The Maple River Education Coalition (MREdCo) was founded in 1998 as a nonprofit organization by Renee T. Doyle. At the time, Doyle was a school board member of the Maple River School District in south central Minnesota. She began researching federal and state documents regarding a controversial new system of education, the Profile of Learning, taking hold in Minnesota. Doyle learned this "revolutionary" system was being implemented in every state in the nation, only under different names, such as Portraits of Learning. She learned the new system drastically changed the purpose of education from providing children with a broad-based academic foundation to providing entry-level job skills, in compliance with the 1994 federal Goals 2000: Educate America Act and the School-to-Work Opportunities Act. She and a handful of concerned parents grew into a statewide organization of parents, students, teachers, school board members, business owners and other involved citizens who operated an entirely volunteer organization.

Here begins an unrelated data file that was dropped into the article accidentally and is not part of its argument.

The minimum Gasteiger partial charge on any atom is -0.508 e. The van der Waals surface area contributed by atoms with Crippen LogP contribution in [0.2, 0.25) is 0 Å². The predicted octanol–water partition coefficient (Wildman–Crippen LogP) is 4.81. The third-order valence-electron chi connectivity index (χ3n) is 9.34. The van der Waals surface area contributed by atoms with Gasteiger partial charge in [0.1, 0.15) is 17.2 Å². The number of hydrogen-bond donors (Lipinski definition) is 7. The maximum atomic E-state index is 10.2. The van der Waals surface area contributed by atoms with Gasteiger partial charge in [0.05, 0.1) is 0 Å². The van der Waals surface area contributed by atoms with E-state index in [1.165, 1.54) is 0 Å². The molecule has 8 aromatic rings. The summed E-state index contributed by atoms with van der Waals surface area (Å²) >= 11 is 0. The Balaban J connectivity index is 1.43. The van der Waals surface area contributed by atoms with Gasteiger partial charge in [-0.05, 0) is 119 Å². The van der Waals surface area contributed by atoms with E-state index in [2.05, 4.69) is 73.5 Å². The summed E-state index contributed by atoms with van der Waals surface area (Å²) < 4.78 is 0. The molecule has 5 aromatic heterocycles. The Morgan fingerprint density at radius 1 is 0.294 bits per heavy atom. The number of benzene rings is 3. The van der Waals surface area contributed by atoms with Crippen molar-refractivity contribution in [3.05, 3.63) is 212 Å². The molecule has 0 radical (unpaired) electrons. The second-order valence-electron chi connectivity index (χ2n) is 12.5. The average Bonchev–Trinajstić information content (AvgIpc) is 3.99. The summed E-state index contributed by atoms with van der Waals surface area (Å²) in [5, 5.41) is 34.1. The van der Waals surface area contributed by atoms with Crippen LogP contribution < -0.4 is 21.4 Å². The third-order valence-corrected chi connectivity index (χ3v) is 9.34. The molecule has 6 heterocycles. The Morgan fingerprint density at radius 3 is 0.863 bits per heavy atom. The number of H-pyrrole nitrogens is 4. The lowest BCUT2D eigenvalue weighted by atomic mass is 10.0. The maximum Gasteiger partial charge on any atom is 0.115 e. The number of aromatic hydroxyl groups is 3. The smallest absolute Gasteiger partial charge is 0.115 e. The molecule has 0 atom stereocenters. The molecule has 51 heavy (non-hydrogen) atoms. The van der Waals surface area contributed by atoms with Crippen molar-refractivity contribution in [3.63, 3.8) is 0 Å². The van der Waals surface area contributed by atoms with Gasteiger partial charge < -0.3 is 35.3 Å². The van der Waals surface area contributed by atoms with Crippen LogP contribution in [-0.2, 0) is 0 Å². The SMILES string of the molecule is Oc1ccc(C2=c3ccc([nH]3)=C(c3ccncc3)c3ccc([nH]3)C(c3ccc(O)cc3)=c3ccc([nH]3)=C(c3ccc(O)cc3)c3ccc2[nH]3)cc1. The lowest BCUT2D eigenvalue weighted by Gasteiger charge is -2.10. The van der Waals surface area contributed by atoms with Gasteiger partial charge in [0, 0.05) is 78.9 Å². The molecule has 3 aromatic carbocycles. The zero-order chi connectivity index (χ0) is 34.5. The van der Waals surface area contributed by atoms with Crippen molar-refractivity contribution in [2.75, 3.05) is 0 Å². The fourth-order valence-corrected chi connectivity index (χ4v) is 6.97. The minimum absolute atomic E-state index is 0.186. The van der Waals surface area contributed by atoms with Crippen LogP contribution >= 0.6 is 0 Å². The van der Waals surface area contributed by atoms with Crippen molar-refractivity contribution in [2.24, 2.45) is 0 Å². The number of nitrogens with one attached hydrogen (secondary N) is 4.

Since its founding, the organization has mushroomed to include members from across the nation. People rely on MREdCo's accurate, well-researched e-mail updates regarding new education developments. They look to the MREdCo website to learn about the history of the radical restructuring of our nation's education system.
MREdCo hired an Executive Director on January of 2001 to better meet the challenges of informing the public about the education and workforce system rapidly developing around the nation. MREdCo has become nationally-recognized as an authoritative source of facts regarding the nationšs new education system. Its speakers have been featured on many premiere news organizations. Its researchers have provided substantive research for federal and state lawmakers and their staff. In Sept. 2001, MrEdCo sponsored its first National Education Conference, drawing a over 350 parents, school board members, teachers, lawmakers and school administrators regarding Americašs new education system.
In August of 2003, MREdCo changed its name to EdWatch to more accurately reflect the organization's growing national influence.
To see exactly what EdWatch has done in just a few short years, review the extensive EdWatch Action Timeline covering 2001 - 2004.